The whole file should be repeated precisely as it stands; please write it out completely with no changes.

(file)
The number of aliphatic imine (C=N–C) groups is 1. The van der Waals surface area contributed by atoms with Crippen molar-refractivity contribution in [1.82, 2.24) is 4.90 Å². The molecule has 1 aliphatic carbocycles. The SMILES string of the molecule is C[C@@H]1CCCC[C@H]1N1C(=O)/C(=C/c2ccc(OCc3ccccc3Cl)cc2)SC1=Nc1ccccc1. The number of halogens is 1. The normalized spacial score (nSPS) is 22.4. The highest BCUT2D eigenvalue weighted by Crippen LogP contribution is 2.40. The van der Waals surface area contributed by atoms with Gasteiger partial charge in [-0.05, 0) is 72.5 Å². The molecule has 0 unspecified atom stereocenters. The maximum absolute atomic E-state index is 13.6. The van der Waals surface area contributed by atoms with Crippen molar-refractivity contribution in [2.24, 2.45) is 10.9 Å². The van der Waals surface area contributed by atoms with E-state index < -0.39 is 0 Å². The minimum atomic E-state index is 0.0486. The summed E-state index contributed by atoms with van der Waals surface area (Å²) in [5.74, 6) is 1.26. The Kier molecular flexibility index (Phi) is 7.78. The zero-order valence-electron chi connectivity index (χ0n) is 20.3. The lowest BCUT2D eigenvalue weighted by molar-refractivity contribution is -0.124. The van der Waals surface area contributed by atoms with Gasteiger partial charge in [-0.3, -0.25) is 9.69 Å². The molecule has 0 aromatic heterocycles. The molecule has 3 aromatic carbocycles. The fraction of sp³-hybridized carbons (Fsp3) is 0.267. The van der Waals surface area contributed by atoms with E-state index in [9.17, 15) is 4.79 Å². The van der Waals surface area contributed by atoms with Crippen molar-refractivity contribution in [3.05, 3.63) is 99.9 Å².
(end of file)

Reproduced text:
The number of aliphatic imine (C=N–C) groups is 1. The van der Waals surface area contributed by atoms with Crippen molar-refractivity contribution in [1.82, 2.24) is 4.90 Å². The molecule has 1 aliphatic carbocycles. The SMILES string of the molecule is C[C@@H]1CCCC[C@H]1N1C(=O)/C(=C/c2ccc(OCc3ccccc3Cl)cc2)SC1=Nc1ccccc1. The number of halogens is 1. The normalized spacial score (nSPS) is 22.4. The highest BCUT2D eigenvalue weighted by Crippen LogP contribution is 2.40. The van der Waals surface area contributed by atoms with Gasteiger partial charge in [-0.05, 0) is 72.5 Å². The molecule has 0 unspecified atom stereocenters. The maximum absolute atomic E-state index is 13.6. The van der Waals surface area contributed by atoms with Crippen molar-refractivity contribution in [2.24, 2.45) is 10.9 Å². The van der Waals surface area contributed by atoms with E-state index < -0.39 is 0 Å². The minimum atomic E-state index is 0.0486. The summed E-state index contributed by atoms with van der Waals surface area (Å²) in [5.74, 6) is 1.26. The Kier molecular flexibility index (Phi) is 7.78. The zero-order valence-electron chi connectivity index (χ0n) is 20.3. The lowest BCUT2D eigenvalue weighted by molar-refractivity contribution is -0.124. The van der Waals surface area contributed by atoms with Gasteiger partial charge in [-0.3, -0.25) is 9.69 Å². The molecule has 0 aromatic heterocycles. The molecule has 3 aromatic carbocycles. The fraction of sp³-hybridized carbons (Fsp3) is 0.267. The van der Waals surface area contributed by atoms with E-state index in [9.17, 15) is 4.79 Å². The van der Waals surface area contributed by atoms with Crippen molar-refractivity contribution in [3.05, 3.63) is 99.9 Å².